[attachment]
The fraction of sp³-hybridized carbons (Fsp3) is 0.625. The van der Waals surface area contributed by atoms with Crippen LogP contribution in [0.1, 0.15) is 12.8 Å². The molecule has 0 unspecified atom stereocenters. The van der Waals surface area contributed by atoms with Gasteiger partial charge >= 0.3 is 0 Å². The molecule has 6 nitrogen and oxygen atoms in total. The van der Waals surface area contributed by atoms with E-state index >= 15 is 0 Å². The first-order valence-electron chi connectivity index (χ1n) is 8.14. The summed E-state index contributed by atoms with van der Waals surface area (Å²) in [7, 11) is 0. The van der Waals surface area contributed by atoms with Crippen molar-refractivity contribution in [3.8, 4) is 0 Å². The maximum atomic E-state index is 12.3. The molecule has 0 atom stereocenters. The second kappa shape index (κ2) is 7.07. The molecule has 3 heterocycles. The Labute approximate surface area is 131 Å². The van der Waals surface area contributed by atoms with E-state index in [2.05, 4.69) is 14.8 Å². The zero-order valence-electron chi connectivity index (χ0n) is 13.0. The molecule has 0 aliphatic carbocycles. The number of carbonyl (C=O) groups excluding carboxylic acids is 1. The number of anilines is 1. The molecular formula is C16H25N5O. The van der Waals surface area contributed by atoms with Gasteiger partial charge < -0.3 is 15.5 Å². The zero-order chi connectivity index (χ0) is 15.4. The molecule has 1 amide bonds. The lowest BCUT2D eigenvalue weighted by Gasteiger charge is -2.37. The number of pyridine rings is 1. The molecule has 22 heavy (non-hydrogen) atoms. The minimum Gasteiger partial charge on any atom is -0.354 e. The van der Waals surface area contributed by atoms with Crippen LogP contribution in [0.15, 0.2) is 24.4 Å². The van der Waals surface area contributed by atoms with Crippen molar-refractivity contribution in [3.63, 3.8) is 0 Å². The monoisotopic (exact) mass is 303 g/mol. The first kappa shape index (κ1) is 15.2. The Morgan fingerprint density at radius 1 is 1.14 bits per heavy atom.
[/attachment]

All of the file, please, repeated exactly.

The fraction of sp³-hybridized carbons (Fsp3) is 0.625. The van der Waals surface area contributed by atoms with Crippen LogP contribution in [0.1, 0.15) is 12.8 Å². The molecule has 0 unspecified atom stereocenters. The van der Waals surface area contributed by atoms with Gasteiger partial charge >= 0.3 is 0 Å². The molecule has 6 nitrogen and oxygen atoms in total. The van der Waals surface area contributed by atoms with E-state index >= 15 is 0 Å². The first-order valence-electron chi connectivity index (χ1n) is 8.14. The summed E-state index contributed by atoms with van der Waals surface area (Å²) in [7, 11) is 0. The van der Waals surface area contributed by atoms with Crippen molar-refractivity contribution in [3.8, 4) is 0 Å². The maximum atomic E-state index is 12.3. The molecule has 0 atom stereocenters. The second kappa shape index (κ2) is 7.07. The molecule has 3 heterocycles. The Labute approximate surface area is 131 Å². The van der Waals surface area contributed by atoms with E-state index in [2.05, 4.69) is 14.8 Å². The zero-order valence-electron chi connectivity index (χ0n) is 13.0. The molecule has 0 aliphatic carbocycles. The number of carbonyl (C=O) groups excluding carboxylic acids is 1. The number of anilines is 1. The molecular formula is C16H25N5O. The van der Waals surface area contributed by atoms with Gasteiger partial charge < -0.3 is 15.5 Å². The zero-order chi connectivity index (χ0) is 15.4. The molecule has 1 amide bonds. The lowest BCUT2D eigenvalue weighted by Gasteiger charge is -2.37. The number of pyridine rings is 1. The molecule has 22 heavy (non-hydrogen) atoms. The minimum Gasteiger partial charge on any atom is -0.354 e. The van der Waals surface area contributed by atoms with Crippen LogP contribution in [0.15, 0.2) is 24.4 Å². The van der Waals surface area contributed by atoms with Crippen molar-refractivity contribution in [3.63, 3.8) is 0 Å². The monoisotopic (exact) mass is 303 g/mol. The first kappa shape index (κ1) is 15.2. The Morgan fingerprint density at radius 1 is 1.14 bits per heavy atom.